Two experts debate the pros and cons of the proposed HS2 high-speed rail link. Tell us which side you agree with
Yes: Douglas McWilliams, Chief executive, Centre for Economics and Business Research (CEBR)
You can imagine that a programme that involves spending £36bn will find a large number of vested interests supporting it. And indeed supporters of high-speed rail have been vociferous in their support for the proposed HS2 high-speed rail link.
But looking at the economics issues dispassionately, the sums don’t add up. Cebr has checked the demand forecasts, the economic case and the financial sums carefully. We are not opposed to high-speed rail in principle and prepared the economic case for the European Parliament for the PBKAL project (Paris Brussels Cologne Amsterdam London). But our analysis shows three things.
The financial deficit is likely to be £18bn rather than the official claim of £14bn.
Most importantly, the idea that the alternatives won’t provide enough capacity only holds up on the outdated economic forecasts that the Office for Budget Responsibility prepared before the autumn statement last year. Given realistic economic and rail demand forecasts, that claim is complete nonsense.
Secondly, on realistic growth projections most of the economic case disappears and the financial deficit from the business case becomes much larger.
Thirdly, there are many elements in the official economic case that look dubious. The main economic case is dependent on business time savings. But modern rail, with the ability to plug in computers and increasing WiFi and mobile connectivity, is much more like a substitute office than the rail of the time when the official estimates were made. And by the mid-2030s when HS2 comes in, high-tech teleconferencing will make much business travel unnecessary. If you have never seen telepresence, have a look at it before you think HS2 is necessary.
Our analysis is that the benefit cost ratio is only 0.5 rather than the official and implausible 2.0. The financial deficit, which will require a government subsidy, is likely to be £18bn rather than the official claim of £14bn. This seems a major waste of money when public spending is cut and taxes raised.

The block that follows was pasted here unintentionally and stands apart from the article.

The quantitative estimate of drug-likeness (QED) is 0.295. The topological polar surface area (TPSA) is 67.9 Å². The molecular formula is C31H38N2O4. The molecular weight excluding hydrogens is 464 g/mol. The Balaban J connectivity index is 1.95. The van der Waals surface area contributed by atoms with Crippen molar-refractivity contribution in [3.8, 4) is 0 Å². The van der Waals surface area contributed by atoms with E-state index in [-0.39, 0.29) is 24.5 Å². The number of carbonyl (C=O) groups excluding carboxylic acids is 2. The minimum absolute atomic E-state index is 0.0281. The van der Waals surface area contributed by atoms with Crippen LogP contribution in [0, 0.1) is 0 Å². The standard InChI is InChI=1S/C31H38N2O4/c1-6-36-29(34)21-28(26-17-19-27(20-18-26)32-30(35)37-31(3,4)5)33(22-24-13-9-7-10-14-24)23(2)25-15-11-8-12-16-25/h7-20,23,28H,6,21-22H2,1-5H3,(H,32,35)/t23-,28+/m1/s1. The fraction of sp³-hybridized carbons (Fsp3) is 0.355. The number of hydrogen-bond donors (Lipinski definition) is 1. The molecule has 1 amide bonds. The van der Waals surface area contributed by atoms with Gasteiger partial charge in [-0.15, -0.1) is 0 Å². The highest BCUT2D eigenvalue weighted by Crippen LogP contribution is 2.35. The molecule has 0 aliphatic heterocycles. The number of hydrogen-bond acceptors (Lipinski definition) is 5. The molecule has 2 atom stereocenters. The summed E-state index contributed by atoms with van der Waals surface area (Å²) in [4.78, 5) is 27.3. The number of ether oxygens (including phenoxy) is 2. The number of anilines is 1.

If the project goes ahead it will be a triumph for spin and vested interests over economic good sense.
No: Lucy James, Spokesperson for the Campaign for High Speed Rail
The main argument for HS2 comes from rail capacity. Long-distance, inter-city travel has grown at 5% a year, with passenger numbers more than doubling between 1994/1995 and 2009/2010. The number of journeys in the London and the south east area rose by 70% in the five years to 2010. Freight grew by 45% in the 10 years to 2007.
Sections of the East Coast Main Line are already blocked and the West Coast Main Line is predicted to be full by 2024. The Government case for HS2 assumes 1.5% annual growth in long-distance rail travel – clearly a conservative estimate.
There are many ways in which a high-speed rail network could aid the economy
Many forecasts suggest increases in passenger numbers will continue: the increased popularity of rail, population increases, a wealthier population, the transition to a knowledge economy, and the increasing costs and congestion of the roads and air. Indeed, the Association of Train Operating Companies announced that 2011 would see the busiest peacetime year for railways since the 1920s.
Only a new line can provide enough capacity to meet demand, and keep our economy moving. There are many ways in which a high-speed rail network could aid the economy.
It would be easier for companies and individuals to access a wider range of labour markets, customers and suppliers, and be easier for companies and individuals to interact, creating “knowledge spillovers”.
It releases capacity for increased services on existing lines, particularly for commuter services, which will support housing growth and promotes Britain’s long term competitiveness for international business.
Extending the line up to Manchester and Leeds in a Y-shape has net benefits worth at least £43.7bn in comparison to £17.1bn in net present costs in addition to significant unforseen benefits. The construction of the line will create 9,000 jobs, and a further 1,500 permanent jobs for maintenance and operation, and support the growth of 30,000 jobs.
It is not about whether we can afford to build HS2; it is about whether we can afford not to build it.